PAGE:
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Full text of "Scientific Papers - Vi"

536                                ON THE  LUBRICATING AND  OTHER                                 [429
slab was used in the horizontal position and the movable piece was pulled by a thread which started horizontally, and passing over a pulley carried a small pan into which weights could be placed. The pan itself weighed 1 oz. (28 grams). Another change was the substitution for the bottle of a small carriage standing on glass legs terminating in three feet of hemispherical form and 5 mm. in diameter. The whole weight of the carriage, as loaded, was 7f oz. The object of the substitution was to eliminate any effects which might arise from the comparatively large area of approximate contact presented by the rim of the bottle, although in that case also the actual contacts would doubtless be only three in number and of very small area.
With J oz. in pan and surfaces treated with the hand, the carriage would move within a second or two after being placed in position, but after four or five seconds' contact would stick. After a few minutes' contact it may require 1 oz. in pan to start it. When the slab is breathed upon it requires, even at first, 3^ oz. in the pan to start the motion. As soon as the breath has evaporated,  oz. in pan again suffices. When the weight of the pan is included, the forces are seen to be as 1:3. When the feet stand in a pool of water the stickiness is nearly the same as with the breath, and the substitution of soapy for cleaw water makes little difference.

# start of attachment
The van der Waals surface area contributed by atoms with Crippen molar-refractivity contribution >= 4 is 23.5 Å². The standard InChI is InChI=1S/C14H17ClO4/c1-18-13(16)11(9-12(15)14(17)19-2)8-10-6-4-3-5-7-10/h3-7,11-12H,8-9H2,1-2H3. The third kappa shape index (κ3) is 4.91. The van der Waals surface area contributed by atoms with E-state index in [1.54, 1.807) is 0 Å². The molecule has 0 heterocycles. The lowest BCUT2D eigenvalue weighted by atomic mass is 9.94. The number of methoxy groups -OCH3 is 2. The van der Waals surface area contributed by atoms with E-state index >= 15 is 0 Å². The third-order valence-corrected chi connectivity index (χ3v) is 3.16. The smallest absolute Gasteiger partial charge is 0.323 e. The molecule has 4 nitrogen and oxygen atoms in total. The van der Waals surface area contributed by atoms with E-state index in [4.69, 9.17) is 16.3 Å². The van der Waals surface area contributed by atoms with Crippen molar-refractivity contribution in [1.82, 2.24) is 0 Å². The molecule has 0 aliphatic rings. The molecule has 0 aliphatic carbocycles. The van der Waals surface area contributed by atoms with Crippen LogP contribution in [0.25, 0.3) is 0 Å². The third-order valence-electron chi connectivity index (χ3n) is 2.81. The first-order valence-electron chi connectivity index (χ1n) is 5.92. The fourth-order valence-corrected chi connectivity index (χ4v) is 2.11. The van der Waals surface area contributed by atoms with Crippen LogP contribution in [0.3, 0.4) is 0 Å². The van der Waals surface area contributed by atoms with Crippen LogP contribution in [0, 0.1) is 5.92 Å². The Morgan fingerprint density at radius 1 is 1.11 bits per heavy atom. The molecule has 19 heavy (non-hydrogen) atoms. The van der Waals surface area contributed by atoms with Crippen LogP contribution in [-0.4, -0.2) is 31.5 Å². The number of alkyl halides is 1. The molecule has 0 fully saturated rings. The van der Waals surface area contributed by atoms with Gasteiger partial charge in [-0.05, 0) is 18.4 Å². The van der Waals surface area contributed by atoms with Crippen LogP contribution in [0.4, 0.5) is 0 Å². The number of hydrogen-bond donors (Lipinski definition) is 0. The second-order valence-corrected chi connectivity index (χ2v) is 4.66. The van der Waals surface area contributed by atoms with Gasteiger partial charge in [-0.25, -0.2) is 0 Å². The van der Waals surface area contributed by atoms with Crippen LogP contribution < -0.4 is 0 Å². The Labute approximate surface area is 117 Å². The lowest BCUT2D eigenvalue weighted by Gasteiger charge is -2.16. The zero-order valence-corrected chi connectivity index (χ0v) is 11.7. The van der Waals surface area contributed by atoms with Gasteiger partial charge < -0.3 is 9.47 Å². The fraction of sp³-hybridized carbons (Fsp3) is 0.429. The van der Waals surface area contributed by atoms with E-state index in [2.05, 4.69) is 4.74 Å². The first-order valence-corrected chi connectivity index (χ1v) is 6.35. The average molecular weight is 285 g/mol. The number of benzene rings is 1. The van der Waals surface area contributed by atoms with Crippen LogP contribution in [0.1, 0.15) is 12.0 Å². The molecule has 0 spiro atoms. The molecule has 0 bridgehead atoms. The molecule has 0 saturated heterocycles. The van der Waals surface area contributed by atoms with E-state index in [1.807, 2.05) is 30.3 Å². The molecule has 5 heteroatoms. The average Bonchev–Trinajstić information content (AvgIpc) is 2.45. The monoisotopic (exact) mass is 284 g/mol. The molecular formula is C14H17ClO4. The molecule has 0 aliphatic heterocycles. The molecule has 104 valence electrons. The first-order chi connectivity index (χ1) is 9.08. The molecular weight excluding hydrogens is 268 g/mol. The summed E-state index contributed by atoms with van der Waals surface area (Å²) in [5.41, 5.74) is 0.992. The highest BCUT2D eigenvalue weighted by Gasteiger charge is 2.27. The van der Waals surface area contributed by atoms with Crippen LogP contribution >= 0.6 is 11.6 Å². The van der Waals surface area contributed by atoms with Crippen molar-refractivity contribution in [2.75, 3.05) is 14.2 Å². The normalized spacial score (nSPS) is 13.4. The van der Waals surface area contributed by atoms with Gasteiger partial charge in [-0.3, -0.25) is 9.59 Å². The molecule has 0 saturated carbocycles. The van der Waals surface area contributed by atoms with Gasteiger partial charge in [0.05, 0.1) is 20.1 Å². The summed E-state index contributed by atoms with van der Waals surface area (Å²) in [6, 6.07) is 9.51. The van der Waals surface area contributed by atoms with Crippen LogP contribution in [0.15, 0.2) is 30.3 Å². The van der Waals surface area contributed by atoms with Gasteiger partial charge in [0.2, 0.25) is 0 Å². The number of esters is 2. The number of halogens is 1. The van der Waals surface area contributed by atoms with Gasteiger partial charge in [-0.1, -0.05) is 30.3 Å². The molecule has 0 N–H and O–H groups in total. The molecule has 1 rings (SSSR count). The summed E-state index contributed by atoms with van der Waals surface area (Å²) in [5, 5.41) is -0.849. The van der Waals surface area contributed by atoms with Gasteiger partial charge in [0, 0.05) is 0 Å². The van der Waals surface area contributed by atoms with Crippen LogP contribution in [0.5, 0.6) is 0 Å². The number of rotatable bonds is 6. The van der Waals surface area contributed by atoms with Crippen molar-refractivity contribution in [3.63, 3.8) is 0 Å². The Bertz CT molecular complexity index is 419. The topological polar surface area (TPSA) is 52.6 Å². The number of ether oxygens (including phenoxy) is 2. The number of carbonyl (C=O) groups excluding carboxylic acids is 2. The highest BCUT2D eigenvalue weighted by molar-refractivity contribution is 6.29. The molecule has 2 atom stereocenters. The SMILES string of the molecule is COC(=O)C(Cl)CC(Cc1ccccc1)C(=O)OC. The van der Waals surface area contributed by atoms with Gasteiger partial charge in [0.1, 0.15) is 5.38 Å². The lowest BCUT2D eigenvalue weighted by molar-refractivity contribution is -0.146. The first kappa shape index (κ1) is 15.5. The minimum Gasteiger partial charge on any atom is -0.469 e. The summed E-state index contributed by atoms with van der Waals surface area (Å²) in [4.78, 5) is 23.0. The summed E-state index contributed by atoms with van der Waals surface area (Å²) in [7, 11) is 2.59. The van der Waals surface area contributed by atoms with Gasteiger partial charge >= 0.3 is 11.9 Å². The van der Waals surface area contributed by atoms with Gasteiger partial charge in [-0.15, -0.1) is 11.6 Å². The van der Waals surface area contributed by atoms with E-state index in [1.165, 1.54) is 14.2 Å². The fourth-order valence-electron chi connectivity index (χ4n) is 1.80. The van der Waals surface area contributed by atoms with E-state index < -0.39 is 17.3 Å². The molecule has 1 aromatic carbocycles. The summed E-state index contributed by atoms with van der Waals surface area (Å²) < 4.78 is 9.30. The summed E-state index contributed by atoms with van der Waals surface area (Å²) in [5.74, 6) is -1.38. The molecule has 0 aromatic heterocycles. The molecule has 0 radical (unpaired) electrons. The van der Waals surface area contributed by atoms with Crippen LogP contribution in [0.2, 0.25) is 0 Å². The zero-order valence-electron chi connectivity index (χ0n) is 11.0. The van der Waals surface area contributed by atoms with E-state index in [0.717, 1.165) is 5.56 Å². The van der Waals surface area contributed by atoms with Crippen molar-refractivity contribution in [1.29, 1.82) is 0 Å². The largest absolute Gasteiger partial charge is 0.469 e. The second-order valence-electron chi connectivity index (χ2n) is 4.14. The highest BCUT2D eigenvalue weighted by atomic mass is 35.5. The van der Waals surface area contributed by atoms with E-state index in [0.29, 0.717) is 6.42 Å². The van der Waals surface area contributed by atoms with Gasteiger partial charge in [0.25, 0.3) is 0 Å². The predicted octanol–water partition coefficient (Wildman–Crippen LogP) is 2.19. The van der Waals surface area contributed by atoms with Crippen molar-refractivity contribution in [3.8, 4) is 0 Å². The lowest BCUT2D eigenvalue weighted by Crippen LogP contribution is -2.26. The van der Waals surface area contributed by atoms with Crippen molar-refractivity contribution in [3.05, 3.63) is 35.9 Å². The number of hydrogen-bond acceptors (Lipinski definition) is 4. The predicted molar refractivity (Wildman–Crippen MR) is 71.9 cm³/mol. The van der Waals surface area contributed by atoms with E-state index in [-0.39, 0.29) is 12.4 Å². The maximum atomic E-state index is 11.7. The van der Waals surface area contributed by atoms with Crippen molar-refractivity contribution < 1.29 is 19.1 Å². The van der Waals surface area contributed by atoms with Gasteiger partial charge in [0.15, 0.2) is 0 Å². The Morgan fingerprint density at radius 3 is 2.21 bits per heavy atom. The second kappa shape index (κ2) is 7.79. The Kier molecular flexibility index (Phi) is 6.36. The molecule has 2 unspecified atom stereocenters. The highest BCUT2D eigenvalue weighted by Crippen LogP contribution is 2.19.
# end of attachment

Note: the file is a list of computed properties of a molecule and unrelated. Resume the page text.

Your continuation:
In another day's experiment paraffin (lamp) oil was used. After handling, there was free motion with 1 oz. in pan. When the feet stood in the oil, from 2f to 3 oz. were needed in the pan. Most of the oil was next removed by rubbing with blotting-paper until the slab looked clean. At this stage f oz. in pan sufficed to start the motion. On again wetting with oil 2 oz. sufficed instead of the 2| oz. required before. After another cleaning with blotting-paper \ oz. in pan sufficed. From these results it appears that the friction is greater with a large dose than with a minute quantity of the same oil, and this is what is hard to explain. When olive oil was substituted for the paraffin oil, the results were less strongly marked.
Similar experiments with a carriage standing on brass feeb of about the same size and shape as the glass ones gave different results. It should, however, be noticed that the brass feet, though fairly polished, could not have been so smooth as the fine surfaces of the glass. The present carriage weighed (with its load) 6 oz., and on the well-handled glass slide moved with  oz. in pan. When the slide was breathed upon, the motion was as free as, perhaps more free than, before. And when the feet stood in a pool of water, there was equal freedom.. A repetition gave confirmatory results. On another day paraffin oil was tried. At the beginning  oz. in pan sufficed on the handled slab. With a pool of oil the carriage still moved with ^ oz. in pan, but perhaps not quite so certainly. As the oil was removed with blotting-paper the motion became freer, and when the oil-film had visibly disappeared the  oz. in pan could about be dispensed with. Doubtless a trace of oil remained.t was subsequent to Sonstadt's.